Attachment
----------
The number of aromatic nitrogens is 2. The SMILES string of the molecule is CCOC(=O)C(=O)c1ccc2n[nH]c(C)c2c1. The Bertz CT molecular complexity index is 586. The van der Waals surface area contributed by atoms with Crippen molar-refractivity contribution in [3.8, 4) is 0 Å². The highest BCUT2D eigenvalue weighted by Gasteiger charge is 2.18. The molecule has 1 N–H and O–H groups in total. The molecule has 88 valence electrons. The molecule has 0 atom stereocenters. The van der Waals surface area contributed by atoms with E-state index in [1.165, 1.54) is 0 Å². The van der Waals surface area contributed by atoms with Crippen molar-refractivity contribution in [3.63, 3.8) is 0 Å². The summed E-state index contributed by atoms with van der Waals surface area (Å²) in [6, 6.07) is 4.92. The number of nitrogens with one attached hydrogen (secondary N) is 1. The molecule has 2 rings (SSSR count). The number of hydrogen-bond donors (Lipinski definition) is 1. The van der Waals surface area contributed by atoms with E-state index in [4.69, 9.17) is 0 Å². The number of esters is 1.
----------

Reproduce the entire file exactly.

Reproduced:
The number of aromatic nitrogens is 2. The SMILES string of the molecule is CCOC(=O)C(=O)c1ccc2n[nH]c(C)c2c1. The Bertz CT molecular complexity index is 586. The van der Waals surface area contributed by atoms with Crippen molar-refractivity contribution in [3.8, 4) is 0 Å². The highest BCUT2D eigenvalue weighted by Gasteiger charge is 2.18. The molecule has 1 N–H and O–H groups in total. The molecule has 88 valence electrons. The molecule has 0 atom stereocenters. The van der Waals surface area contributed by atoms with E-state index in [1.165, 1.54) is 0 Å². The van der Waals surface area contributed by atoms with Crippen molar-refractivity contribution in [3.63, 3.8) is 0 Å². The summed E-state index contributed by atoms with van der Waals surface area (Å²) in [6, 6.07) is 4.92. The number of nitrogens with one attached hydrogen (secondary N) is 1. The molecule has 2 rings (SSSR count). The number of hydrogen-bond donors (Lipinski definition) is 1. The van der Waals surface area contributed by atoms with E-state index in [4.69, 9.17) is 0 Å². The number of esters is 1.